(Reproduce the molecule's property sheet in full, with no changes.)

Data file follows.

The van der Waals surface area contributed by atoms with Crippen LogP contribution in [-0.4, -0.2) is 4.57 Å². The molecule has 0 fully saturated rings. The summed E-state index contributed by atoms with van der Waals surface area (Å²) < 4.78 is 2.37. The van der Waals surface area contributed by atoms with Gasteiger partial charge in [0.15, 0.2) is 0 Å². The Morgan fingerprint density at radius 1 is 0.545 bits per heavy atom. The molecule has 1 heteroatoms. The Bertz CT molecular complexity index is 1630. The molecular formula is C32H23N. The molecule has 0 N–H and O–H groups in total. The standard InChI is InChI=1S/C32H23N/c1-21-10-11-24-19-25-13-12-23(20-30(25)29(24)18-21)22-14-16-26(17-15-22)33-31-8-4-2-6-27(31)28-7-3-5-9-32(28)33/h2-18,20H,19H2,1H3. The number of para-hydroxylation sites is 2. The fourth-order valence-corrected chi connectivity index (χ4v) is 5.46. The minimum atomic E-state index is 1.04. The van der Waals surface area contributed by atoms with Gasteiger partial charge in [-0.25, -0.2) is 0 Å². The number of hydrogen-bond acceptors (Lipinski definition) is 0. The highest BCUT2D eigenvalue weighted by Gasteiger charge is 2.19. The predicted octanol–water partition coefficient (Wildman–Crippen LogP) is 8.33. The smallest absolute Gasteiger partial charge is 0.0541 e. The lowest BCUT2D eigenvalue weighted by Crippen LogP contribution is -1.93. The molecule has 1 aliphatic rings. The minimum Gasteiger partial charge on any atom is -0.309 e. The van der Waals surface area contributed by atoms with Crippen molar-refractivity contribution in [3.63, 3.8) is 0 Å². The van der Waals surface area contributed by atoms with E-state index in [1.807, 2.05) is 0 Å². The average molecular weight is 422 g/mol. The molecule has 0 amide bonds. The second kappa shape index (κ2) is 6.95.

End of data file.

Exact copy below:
The van der Waals surface area contributed by atoms with Crippen LogP contribution in [-0.4, -0.2) is 4.57 Å². The molecule has 0 fully saturated rings. The summed E-state index contributed by atoms with van der Waals surface area (Å²) < 4.78 is 2.37. The van der Waals surface area contributed by atoms with Gasteiger partial charge in [0.15, 0.2) is 0 Å². The Morgan fingerprint density at radius 1 is 0.545 bits per heavy atom. The molecule has 1 heteroatoms. The Bertz CT molecular complexity index is 1630. The molecular formula is C32H23N. The molecule has 0 N–H and O–H groups in total. The standard InChI is InChI=1S/C32H23N/c1-21-10-11-24-19-25-13-12-23(20-30(25)29(24)18-21)22-14-16-26(17-15-22)33-31-8-4-2-6-27(31)28-7-3-5-9-32(28)33/h2-18,20H,19H2,1H3. The number of para-hydroxylation sites is 2. The fourth-order valence-corrected chi connectivity index (χ4v) is 5.46. The minimum atomic E-state index is 1.04. The van der Waals surface area contributed by atoms with Gasteiger partial charge in [-0.25, -0.2) is 0 Å². The number of hydrogen-bond acceptors (Lipinski definition) is 0. The highest BCUT2D eigenvalue weighted by Gasteiger charge is 2.19. The predicted octanol–water partition coefficient (Wildman–Crippen LogP) is 8.33. The smallest absolute Gasteiger partial charge is 0.0541 e. The lowest BCUT2D eigenvalue weighted by Crippen LogP contribution is -1.93. The molecule has 1 aliphatic rings. The minimum Gasteiger partial charge on any atom is -0.309 e. The van der Waals surface area contributed by atoms with Crippen molar-refractivity contribution in [3.63, 3.8) is 0 Å². The van der Waals surface area contributed by atoms with E-state index in [1.807, 2.05) is 0 Å². The average molecular weight is 422 g/mol. The molecule has 0 amide bonds. The second kappa shape index (κ2) is 6.95.